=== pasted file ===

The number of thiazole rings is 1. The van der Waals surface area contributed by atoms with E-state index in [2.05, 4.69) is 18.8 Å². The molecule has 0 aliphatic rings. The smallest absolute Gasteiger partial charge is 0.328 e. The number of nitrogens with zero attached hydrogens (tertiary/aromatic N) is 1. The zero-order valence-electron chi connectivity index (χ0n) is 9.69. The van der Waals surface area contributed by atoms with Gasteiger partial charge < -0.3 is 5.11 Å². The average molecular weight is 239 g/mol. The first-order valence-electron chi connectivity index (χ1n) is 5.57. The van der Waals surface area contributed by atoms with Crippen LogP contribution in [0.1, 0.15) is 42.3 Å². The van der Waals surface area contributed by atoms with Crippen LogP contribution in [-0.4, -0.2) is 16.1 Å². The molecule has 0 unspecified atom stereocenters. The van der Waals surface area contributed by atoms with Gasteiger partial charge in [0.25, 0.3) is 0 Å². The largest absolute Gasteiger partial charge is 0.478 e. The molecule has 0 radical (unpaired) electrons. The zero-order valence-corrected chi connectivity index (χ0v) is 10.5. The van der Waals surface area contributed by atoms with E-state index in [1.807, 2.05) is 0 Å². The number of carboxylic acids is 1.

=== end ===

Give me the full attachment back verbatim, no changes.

The number of thiazole rings is 1. The van der Waals surface area contributed by atoms with E-state index in [2.05, 4.69) is 18.8 Å². The molecule has 0 aliphatic rings. The smallest absolute Gasteiger partial charge is 0.328 e. The number of nitrogens with zero attached hydrogens (tertiary/aromatic N) is 1. The zero-order valence-electron chi connectivity index (χ0n) is 9.69. The van der Waals surface area contributed by atoms with Gasteiger partial charge < -0.3 is 5.11 Å². The average molecular weight is 239 g/mol. The first-order valence-electron chi connectivity index (χ1n) is 5.57. The van der Waals surface area contributed by atoms with Crippen LogP contribution in [0.1, 0.15) is 42.3 Å². The van der Waals surface area contributed by atoms with Crippen LogP contribution in [-0.4, -0.2) is 16.1 Å². The molecule has 0 unspecified atom stereocenters. The van der Waals surface area contributed by atoms with Gasteiger partial charge in [0.25, 0.3) is 0 Å². The largest absolute Gasteiger partial charge is 0.478 e. The molecule has 0 radical (unpaired) electrons. The zero-order valence-corrected chi connectivity index (χ0v) is 10.5. The van der Waals surface area contributed by atoms with E-state index in [1.807, 2.05) is 0 Å². The number of carboxylic acids is 1.